Treks in January 2017 include:
Media, Sports, and Brand Marketing Trek in NY, NY: NBA, HBO, PepsiCo
Adams House, the FDR Foundation and Camino Arts are thrilled to be sponsoring two events this January 20-22, 2017.
Unity Ball in honor of the close relationship between the United States and Mexico: Friday, January 20, 8 PM
Friday evening the conference kicks off with an evening of music and dancing, both commemorating and celebrating FDR’s efforts to use creative methods to bring people together in common cause. The Good Neighbor Policy is a great example of that vision – and we’ll reinvigorate FDR’s vision with music performed by outstanding Latino artists – Ronstadt Generations and Radio Jarocho, and food hosted by the Mexican Consulate of Boston.
Free but space is limited to 250; doors will close when the house is at full capacity.
Adams House Dining Hall
Beyond Tomorrow 2: Arts, Culture, Community & the Future of Civilization: January 21-22
Heading Roosevelt’s call, Adams House and the FDR Foundation, in partnership with Camino Arts, a Latino arts initiative, will be asking this question: “How can the global citizens use the power of the arts and humanities to address the challenges that confront our communities and our planet today and threaten our very existence in the future?”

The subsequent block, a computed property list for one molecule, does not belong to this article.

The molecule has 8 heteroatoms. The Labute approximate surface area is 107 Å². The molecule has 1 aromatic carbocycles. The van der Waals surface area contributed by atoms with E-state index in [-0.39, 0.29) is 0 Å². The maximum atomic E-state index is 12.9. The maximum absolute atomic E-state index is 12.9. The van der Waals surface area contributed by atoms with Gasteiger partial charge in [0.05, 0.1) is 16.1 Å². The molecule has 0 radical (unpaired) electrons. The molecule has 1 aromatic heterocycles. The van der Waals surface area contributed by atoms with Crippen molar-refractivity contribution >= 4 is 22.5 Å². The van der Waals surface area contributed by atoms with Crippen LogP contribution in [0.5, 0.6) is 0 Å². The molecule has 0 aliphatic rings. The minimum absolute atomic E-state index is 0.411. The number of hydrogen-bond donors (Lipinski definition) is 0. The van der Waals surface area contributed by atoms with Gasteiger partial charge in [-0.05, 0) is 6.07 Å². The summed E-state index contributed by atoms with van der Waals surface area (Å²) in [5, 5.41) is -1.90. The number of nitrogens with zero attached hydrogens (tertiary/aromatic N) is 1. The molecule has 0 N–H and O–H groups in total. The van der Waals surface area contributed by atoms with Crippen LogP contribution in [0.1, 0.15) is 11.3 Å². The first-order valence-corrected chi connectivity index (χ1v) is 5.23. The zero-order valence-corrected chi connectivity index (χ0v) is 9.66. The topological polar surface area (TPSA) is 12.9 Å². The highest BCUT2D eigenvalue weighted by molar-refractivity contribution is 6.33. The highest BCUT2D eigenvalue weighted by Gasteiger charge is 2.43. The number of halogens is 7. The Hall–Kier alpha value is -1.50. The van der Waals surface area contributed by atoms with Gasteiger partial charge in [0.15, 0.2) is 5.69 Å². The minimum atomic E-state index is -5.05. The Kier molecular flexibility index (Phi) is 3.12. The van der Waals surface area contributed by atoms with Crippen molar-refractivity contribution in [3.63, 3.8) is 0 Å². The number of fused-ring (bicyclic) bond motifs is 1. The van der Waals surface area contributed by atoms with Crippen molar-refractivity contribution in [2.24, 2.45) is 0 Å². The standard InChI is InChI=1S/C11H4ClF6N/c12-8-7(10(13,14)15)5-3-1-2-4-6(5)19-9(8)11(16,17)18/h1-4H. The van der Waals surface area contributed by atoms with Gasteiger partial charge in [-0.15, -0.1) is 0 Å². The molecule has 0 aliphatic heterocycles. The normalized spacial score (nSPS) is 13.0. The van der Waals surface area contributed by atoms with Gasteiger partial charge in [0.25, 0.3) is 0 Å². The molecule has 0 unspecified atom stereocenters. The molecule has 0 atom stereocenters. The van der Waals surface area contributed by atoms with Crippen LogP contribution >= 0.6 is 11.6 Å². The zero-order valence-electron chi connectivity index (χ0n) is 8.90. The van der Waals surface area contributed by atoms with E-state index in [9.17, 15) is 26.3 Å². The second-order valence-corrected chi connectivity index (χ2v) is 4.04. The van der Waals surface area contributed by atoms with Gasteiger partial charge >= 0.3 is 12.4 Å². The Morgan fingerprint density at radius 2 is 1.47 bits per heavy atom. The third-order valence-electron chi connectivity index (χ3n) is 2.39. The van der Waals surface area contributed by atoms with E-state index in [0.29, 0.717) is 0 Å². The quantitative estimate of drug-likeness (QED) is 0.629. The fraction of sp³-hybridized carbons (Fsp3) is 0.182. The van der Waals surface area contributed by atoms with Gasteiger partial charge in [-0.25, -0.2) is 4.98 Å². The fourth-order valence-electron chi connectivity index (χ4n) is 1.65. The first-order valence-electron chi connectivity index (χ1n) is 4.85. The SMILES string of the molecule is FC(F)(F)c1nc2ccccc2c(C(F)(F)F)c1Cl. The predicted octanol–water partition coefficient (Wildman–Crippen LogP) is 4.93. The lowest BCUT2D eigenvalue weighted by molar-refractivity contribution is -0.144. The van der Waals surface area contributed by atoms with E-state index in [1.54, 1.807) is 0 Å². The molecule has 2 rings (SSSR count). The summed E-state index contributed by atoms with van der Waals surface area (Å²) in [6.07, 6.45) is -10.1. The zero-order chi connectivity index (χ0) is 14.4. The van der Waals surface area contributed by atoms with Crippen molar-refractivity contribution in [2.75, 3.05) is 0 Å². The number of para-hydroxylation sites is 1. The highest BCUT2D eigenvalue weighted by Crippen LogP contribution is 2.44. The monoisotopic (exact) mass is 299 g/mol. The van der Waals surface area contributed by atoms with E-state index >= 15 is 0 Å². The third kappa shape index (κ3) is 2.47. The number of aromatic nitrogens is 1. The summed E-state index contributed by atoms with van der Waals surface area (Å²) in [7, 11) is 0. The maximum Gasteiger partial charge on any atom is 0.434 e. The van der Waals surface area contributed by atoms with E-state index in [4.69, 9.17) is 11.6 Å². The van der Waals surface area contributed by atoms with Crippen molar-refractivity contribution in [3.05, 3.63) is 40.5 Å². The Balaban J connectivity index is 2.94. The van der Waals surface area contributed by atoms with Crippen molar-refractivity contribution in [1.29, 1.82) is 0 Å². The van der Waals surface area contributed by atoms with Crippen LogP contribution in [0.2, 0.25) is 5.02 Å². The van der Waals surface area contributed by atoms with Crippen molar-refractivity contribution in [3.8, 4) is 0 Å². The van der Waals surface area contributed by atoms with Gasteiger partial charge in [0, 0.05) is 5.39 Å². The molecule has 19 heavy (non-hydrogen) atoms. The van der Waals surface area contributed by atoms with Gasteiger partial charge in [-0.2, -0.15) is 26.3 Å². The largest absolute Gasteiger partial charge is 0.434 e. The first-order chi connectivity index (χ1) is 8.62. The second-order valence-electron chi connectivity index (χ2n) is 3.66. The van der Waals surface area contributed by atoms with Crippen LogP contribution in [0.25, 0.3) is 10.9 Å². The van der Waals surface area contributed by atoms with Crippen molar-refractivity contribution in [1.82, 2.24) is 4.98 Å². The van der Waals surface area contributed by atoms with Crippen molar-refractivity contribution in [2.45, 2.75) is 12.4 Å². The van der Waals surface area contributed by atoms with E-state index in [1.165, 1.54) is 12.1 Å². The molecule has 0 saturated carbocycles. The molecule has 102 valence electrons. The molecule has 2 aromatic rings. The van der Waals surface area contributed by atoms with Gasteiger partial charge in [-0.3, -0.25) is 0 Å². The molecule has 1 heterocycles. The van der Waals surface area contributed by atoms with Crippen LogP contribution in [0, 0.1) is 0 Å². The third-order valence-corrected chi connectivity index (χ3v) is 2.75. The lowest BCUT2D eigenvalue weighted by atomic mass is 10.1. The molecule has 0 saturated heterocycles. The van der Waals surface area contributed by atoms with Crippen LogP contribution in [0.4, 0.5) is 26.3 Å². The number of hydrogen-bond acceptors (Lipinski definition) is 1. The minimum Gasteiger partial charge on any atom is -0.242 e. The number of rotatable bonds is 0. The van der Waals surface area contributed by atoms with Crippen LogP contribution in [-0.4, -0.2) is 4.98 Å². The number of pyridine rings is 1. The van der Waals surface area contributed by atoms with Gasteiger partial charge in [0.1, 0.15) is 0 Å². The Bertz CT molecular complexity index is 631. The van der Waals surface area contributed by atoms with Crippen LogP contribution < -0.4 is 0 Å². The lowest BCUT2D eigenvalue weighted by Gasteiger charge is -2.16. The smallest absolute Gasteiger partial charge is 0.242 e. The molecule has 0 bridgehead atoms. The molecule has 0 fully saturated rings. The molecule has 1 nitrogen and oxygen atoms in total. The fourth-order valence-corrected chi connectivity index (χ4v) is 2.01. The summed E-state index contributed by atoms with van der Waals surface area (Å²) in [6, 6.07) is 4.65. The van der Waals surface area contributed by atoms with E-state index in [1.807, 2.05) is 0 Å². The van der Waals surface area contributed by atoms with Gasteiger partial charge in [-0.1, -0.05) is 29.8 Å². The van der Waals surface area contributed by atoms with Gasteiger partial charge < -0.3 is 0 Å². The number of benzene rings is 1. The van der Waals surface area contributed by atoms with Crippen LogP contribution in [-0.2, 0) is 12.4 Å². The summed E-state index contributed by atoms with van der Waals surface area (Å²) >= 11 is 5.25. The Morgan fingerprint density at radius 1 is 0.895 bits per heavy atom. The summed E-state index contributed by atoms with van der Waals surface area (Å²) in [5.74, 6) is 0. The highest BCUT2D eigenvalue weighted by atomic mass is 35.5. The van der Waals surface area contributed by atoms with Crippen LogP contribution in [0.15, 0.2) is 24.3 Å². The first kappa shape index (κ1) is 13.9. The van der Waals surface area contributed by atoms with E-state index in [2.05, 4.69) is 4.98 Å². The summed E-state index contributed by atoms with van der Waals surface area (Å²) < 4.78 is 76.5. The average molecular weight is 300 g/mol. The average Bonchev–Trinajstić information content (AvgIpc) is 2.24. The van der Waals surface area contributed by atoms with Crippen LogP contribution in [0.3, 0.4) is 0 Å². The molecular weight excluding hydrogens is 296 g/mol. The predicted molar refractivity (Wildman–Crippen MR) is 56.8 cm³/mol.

Thus throughout the three days of the conference, we will highlight creative thinkers in fields as diverse as ancient Mayan culture to bio-molecular exploration, who will share with us their examples of non-linear, creative leaps that have influenced their work; identify sources of their inspiration; and show us how to better harness imagination and curiosity in our own fields of endeavor. And to provide additional proof that thinking outside-the-box can make for incredible results, conference attendees will participate in hands-on workshops that in a space of an hour, will introduce them to a new creative lens to see the world.
Drawing Animals at the Harvard Museum of Natural History
Tuesday, January 17, 2-4 pm
Have you ever wished you could practice drawing inside the Harvard Museum of Natural History? Are you not confident in your drawing skills? Come learn some basic drawing techniques in a fun and non-judgmental setting. We’ll use graphite pencils to explore elements of art such as lines, shapes and colors. Bring your sketches of a fruit bat, pink fairy armadillo, lion, platypus or other animal back to decorate your walls! No prior experience needed and all materials will be provided.
Max enrollment: 12 students
Location: Harvard Museum of Natural History, 26 Oxford Street
Register by January 16 by emailing Wendy at firstname.lastname@example.org with name and Harvard affiliation (undergrad year, grad student, etc)